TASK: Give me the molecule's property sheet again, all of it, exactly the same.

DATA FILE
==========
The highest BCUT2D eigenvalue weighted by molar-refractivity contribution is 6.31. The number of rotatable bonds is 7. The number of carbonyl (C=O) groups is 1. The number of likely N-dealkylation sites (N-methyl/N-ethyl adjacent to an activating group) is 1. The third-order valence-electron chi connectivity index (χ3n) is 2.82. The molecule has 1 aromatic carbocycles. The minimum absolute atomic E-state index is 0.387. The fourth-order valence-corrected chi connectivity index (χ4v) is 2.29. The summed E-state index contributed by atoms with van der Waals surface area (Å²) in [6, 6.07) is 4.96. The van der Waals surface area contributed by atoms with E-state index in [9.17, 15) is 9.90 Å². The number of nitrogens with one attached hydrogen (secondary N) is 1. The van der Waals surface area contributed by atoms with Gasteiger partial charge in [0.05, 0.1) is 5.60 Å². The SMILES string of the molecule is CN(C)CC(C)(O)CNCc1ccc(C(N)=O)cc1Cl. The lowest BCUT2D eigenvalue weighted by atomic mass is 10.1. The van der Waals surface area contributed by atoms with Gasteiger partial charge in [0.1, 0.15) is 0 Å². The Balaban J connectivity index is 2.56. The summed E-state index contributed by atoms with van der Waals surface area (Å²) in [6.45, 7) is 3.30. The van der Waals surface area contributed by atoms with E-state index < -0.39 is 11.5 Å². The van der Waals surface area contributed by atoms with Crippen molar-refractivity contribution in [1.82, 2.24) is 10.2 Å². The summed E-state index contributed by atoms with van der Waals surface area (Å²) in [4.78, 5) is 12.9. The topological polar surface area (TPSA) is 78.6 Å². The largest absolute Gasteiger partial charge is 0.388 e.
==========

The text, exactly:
The highest BCUT2D eigenvalue weighted by molar-refractivity contribution is 6.31. The number of rotatable bonds is 7. The number of carbonyl (C=O) groups is 1. The number of likely N-dealkylation sites (N-methyl/N-ethyl adjacent to an activating group) is 1. The third-order valence-electron chi connectivity index (χ3n) is 2.82. The molecule has 1 aromatic carbocycles. The minimum absolute atomic E-state index is 0.387. The fourth-order valence-corrected chi connectivity index (χ4v) is 2.29. The summed E-state index contributed by atoms with van der Waals surface area (Å²) in [6, 6.07) is 4.96. The van der Waals surface area contributed by atoms with E-state index in [9.17, 15) is 9.90 Å². The number of nitrogens with one attached hydrogen (secondary N) is 1. The van der Waals surface area contributed by atoms with Gasteiger partial charge in [0.05, 0.1) is 5.60 Å². The SMILES string of the molecule is CN(C)CC(C)(O)CNCc1ccc(C(N)=O)cc1Cl. The lowest BCUT2D eigenvalue weighted by atomic mass is 10.1. The van der Waals surface area contributed by atoms with Gasteiger partial charge in [0.1, 0.15) is 0 Å². The Balaban J connectivity index is 2.56. The summed E-state index contributed by atoms with van der Waals surface area (Å²) in [6.45, 7) is 3.30. The van der Waals surface area contributed by atoms with E-state index < -0.39 is 11.5 Å². The van der Waals surface area contributed by atoms with Crippen molar-refractivity contribution in [1.82, 2.24) is 10.2 Å². The summed E-state index contributed by atoms with van der Waals surface area (Å²) in [4.78, 5) is 12.9. The topological polar surface area (TPSA) is 78.6 Å². The largest absolute Gasteiger partial charge is 0.388 e.